Mold and condensation problems


Example of mold - photo by Damiano Chiarini. Mold and condensation on the interior surfaces of a house's thermal envelope is a self-evident proof of poor quality and lack of health and comfort for the building occupants. It can happen on walls, roof, slabs and so on.

These phenomena are symptoms of degrading building quality, and have immediate direct consequences on indoor air quality, health of the occupants and the overall comfort inside the house.

surface condensation

Surface condensation is liquid water that forms on the inner surfaces of the house in particularly cold spots. It occurs where the localized temperature is low enough to reach the dew point, causing the water vapor in the air to condensate. In other words, water drops start showing up on the inner surfaces of windows, walls etc..

A classic example of where this phenomenon occurs most frequently is in old-school, single-pane windows, or low quality, double-pane windows with aluminum spacers that keep the two glass panes separate. Where this happens, it deteriorates the structure, the finishes, the openings and more.


The appearance of mold is a similar phenomenon to surface condensation, but it is different enough to be treated separately. Mold may appear in the weaker spots of the thermal envelope, even without surface condensation (the structure it appears on may still be dry), when the humidity level of the air remains high for several days.

You can buy off-the-shelf anti-mold paint, however this can be harmful for human health, and they do not solve the problem: even if you apply several layers of anti-mold paint, sooner or later the problem is going to come back again.

Mold caused by a thermal bridge and lack of ventilation - photo by Damiano Chiarini

how to eliminate mold and condensation problems

Both phenomena described above - surface condensation and mold -are caused by two main factors: thermal bridges and high humidity level of indoor air. To solve them once and for all, you first need to work on the thermal envelope of the building, fixing all thermal bridges so as to obtain an even interior temperature on all surfaces and increase the level of comfort. Secondly, you need to consistently remove humidity from the indoor air: even the best Passive House in the world is going to have mold problems if you don't remove the water vapor that you produce on a daily basis by simply living in it.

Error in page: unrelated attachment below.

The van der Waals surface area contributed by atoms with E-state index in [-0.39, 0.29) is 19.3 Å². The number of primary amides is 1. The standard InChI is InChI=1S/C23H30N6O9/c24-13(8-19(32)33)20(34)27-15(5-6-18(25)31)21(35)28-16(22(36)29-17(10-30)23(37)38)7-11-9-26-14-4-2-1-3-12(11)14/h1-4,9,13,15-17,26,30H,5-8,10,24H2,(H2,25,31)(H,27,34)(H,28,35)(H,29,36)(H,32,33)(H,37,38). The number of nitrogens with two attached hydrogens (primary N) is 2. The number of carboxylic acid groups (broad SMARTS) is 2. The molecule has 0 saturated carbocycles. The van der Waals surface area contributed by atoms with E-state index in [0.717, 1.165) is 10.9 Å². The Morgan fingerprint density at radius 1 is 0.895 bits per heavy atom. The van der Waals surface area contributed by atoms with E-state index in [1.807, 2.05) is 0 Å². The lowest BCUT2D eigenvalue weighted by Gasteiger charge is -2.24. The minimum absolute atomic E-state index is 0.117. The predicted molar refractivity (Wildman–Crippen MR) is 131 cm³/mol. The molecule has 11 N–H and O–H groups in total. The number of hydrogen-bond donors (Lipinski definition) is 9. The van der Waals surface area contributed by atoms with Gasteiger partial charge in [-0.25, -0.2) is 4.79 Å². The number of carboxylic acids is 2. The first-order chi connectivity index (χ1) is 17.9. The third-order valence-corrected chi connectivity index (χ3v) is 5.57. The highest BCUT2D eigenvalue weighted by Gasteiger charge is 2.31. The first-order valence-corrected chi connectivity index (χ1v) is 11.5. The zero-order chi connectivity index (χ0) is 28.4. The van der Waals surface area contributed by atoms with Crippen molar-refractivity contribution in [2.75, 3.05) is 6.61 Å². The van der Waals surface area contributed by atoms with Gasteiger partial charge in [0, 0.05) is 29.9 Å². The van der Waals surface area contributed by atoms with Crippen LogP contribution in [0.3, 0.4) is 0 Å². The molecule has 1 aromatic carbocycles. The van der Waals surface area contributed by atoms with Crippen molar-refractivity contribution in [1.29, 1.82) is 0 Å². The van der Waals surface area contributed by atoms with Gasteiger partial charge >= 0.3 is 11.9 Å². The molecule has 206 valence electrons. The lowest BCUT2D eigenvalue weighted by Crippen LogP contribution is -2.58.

House ventilation can be just manual ("I physically open the windows"), or integrated with a mechanical ventilation system. In Italy, this topic is particularly controversial, and we are going to write extensively about it in our future articles. However, we want to underline how thermal bridges are caused by poor design and construction, but lack of ventilation is caused by poor building use and misunderstandings by the occupants who live or work in the building.

Meaning that when there is mold and condensation, the fault often lays with the users or occupants, as they are in control of the level of ventilation. Unfortunately in Italy, less than 1% of residential buildings are equipped with mechanical ventilation (source: ISTAT via TABULA).

Solving (or preventing) mold and condensation is one of the fundamental aspects of a deep energy retrofit, that can guarantee indoor comfort, not only energy savings. Anybody can tell you to add insulation, or to replace your windows. A deep energy retrofit has to be conceived as a whole, with technical analyses that can avoid the problems that we described in this article.

other humidity problems

Other topics related to humidity include ground moisture control and condensation within structure: neither of these play a major role for mold or surface condensation, as described in the present article.